CHICAGO, (UPI) — The American Medical Association says efforts by its members and private health insurers to reduce billing errors saved the healthcare system $8 billion.
Dr. Robert M. Wah, chairman of the AMA board of directors, said efforts to transform the health insurance billing and payment system cut in half the number of medical claims paid incorrectly by large health insurance companies — from 19.3 percent in 2011 to 9.5 percent in 2012 — resulting in billions in savings due to a reduction in unnecessary administrative work to reconcile errors, Wah said.
Despite the improvement, the commercial health insurance industry still paid the wrong amount for nearly 10 percent of medical claims and the AMA estimated an additional $7 billion could be saved if insurers consistently pay claims correctly, Wah added.
“The AMA has been working constructively with insurers, and we are encouraged by their response to our concerns regarding errors, inefficiency and waste that take a heavy toll on patients and physicians,” Wah said in a statement. “Paying medical claims accurately the first time is good business practice for insurance companies that saves precious healthcare dollars and frees physicians from needless administrative tasks that take time away from patient care.”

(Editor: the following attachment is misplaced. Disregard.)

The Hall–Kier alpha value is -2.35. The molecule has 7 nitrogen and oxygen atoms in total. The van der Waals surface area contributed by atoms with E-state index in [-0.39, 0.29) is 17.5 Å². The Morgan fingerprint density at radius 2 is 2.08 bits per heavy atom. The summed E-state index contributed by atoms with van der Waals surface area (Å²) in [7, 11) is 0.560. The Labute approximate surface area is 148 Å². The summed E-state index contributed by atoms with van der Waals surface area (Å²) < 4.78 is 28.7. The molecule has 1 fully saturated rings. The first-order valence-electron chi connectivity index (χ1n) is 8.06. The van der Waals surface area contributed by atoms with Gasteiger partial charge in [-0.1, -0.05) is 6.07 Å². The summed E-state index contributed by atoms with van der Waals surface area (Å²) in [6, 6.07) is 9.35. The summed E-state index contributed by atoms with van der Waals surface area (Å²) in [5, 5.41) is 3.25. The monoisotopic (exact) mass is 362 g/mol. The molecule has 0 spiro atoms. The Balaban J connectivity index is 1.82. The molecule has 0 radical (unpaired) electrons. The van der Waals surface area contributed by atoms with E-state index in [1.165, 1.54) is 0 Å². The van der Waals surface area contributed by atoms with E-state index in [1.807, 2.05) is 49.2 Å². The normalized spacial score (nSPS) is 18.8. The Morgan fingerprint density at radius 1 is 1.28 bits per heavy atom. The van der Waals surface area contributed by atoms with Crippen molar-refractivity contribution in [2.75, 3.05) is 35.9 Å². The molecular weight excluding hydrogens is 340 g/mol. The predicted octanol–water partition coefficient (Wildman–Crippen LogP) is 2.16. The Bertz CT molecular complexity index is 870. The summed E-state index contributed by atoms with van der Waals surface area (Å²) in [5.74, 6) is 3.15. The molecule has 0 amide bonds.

The savings were partially offset by administrative costs associated with a resurgence of intrusive managed care policies on clinical decisions, Wah said. Medical services requiring prior authorization from a commercial health insurer were reported on 4.7 percent of all claims, a 23 percent increase since last year.
The AMA estimated prior authorization policies will add as much as $728 million in unnecessary administrative costs to healthcare costs in 2012.